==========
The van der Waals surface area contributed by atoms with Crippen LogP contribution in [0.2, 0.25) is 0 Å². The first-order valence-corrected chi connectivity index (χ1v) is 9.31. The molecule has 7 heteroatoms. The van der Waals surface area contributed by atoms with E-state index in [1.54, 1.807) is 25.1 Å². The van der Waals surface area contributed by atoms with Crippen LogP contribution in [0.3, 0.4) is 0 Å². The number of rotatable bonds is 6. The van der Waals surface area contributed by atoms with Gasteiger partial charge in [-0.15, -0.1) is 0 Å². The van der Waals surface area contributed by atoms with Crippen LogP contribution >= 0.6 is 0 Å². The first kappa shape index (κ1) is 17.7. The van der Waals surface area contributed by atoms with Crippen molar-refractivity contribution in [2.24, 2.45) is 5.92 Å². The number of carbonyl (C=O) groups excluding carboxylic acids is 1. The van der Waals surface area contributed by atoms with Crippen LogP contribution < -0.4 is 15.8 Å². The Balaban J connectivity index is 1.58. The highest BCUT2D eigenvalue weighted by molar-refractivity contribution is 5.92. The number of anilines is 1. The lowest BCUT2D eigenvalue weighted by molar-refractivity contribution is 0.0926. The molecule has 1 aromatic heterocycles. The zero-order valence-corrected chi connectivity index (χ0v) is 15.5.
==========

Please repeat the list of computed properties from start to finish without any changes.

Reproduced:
The van der Waals surface area contributed by atoms with Crippen LogP contribution in [0.2, 0.25) is 0 Å². The first-order valence-corrected chi connectivity index (χ1v) is 9.31. The molecule has 7 heteroatoms. The van der Waals surface area contributed by atoms with E-state index in [1.54, 1.807) is 25.1 Å². The van der Waals surface area contributed by atoms with Crippen LogP contribution in [0.3, 0.4) is 0 Å². The number of rotatable bonds is 6. The van der Waals surface area contributed by atoms with Gasteiger partial charge in [-0.15, -0.1) is 0 Å². The van der Waals surface area contributed by atoms with Crippen LogP contribution >= 0.6 is 0 Å². The first kappa shape index (κ1) is 17.7. The van der Waals surface area contributed by atoms with Crippen molar-refractivity contribution in [2.24, 2.45) is 5.92 Å². The number of carbonyl (C=O) groups excluding carboxylic acids is 1. The van der Waals surface area contributed by atoms with Crippen LogP contribution < -0.4 is 15.8 Å². The Balaban J connectivity index is 1.58. The highest BCUT2D eigenvalue weighted by molar-refractivity contribution is 5.92. The number of anilines is 1. The lowest BCUT2D eigenvalue weighted by molar-refractivity contribution is 0.0926. The molecule has 1 aromatic heterocycles. The zero-order valence-corrected chi connectivity index (χ0v) is 15.5.